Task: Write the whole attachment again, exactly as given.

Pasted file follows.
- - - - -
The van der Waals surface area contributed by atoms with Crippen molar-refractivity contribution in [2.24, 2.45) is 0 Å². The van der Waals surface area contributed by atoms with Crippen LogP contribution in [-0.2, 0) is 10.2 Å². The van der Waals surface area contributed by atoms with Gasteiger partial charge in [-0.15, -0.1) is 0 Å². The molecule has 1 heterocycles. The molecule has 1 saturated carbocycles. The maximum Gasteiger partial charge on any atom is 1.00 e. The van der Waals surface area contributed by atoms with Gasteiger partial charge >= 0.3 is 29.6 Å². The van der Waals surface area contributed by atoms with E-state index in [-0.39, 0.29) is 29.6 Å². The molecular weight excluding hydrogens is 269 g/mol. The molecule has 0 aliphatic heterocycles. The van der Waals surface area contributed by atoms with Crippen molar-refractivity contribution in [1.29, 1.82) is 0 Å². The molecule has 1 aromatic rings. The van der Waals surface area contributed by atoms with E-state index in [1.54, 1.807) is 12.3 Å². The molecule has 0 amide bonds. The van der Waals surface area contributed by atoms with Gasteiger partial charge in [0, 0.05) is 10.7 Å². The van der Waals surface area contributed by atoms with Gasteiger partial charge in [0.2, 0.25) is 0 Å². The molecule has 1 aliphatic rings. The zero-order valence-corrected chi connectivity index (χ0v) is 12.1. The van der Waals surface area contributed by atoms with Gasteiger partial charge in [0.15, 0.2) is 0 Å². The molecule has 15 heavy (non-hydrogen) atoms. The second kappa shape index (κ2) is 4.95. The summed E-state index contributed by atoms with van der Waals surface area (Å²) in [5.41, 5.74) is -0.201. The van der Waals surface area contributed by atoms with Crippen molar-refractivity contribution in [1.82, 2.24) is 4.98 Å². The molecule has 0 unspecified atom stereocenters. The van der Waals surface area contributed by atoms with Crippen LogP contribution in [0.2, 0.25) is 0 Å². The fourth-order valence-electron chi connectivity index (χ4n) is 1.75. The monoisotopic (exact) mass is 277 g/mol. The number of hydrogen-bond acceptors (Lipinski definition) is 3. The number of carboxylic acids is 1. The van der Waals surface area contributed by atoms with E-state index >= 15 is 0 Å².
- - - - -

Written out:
The van der Waals surface area contributed by atoms with Crippen molar-refractivity contribution in [2.24, 2.45) is 0 Å². The van der Waals surface area contributed by atoms with Crippen LogP contribution in [-0.2, 0) is 10.2 Å². The van der Waals surface area contributed by atoms with Gasteiger partial charge in [-0.15, -0.1) is 0 Å². The molecule has 1 heterocycles. The molecule has 1 saturated carbocycles. The maximum Gasteiger partial charge on any atom is 1.00 e. The van der Waals surface area contributed by atoms with Gasteiger partial charge >= 0.3 is 29.6 Å². The van der Waals surface area contributed by atoms with E-state index in [-0.39, 0.29) is 29.6 Å². The molecular weight excluding hydrogens is 269 g/mol. The molecule has 0 aliphatic heterocycles. The van der Waals surface area contributed by atoms with Crippen molar-refractivity contribution in [1.29, 1.82) is 0 Å². The molecule has 1 aromatic rings. The van der Waals surface area contributed by atoms with E-state index in [1.54, 1.807) is 12.3 Å². The molecule has 0 amide bonds. The van der Waals surface area contributed by atoms with Gasteiger partial charge in [0, 0.05) is 10.7 Å². The van der Waals surface area contributed by atoms with Gasteiger partial charge in [0.2, 0.25) is 0 Å². The molecule has 1 aliphatic rings. The zero-order valence-corrected chi connectivity index (χ0v) is 12.1. The van der Waals surface area contributed by atoms with Gasteiger partial charge in [0.15, 0.2) is 0 Å². The molecule has 15 heavy (non-hydrogen) atoms. The second kappa shape index (κ2) is 4.95. The summed E-state index contributed by atoms with van der Waals surface area (Å²) in [5.41, 5.74) is -0.201. The van der Waals surface area contributed by atoms with Crippen molar-refractivity contribution in [1.82, 2.24) is 4.98 Å². The molecule has 0 unspecified atom stereocenters. The van der Waals surface area contributed by atoms with Crippen LogP contribution in [0.2, 0.25) is 0 Å². The fourth-order valence-electron chi connectivity index (χ4n) is 1.75. The monoisotopic (exact) mass is 277 g/mol. The number of hydrogen-bond acceptors (Lipinski definition) is 3. The number of carboxylic acids is 1. The van der Waals surface area contributed by atoms with E-state index >= 15 is 0 Å².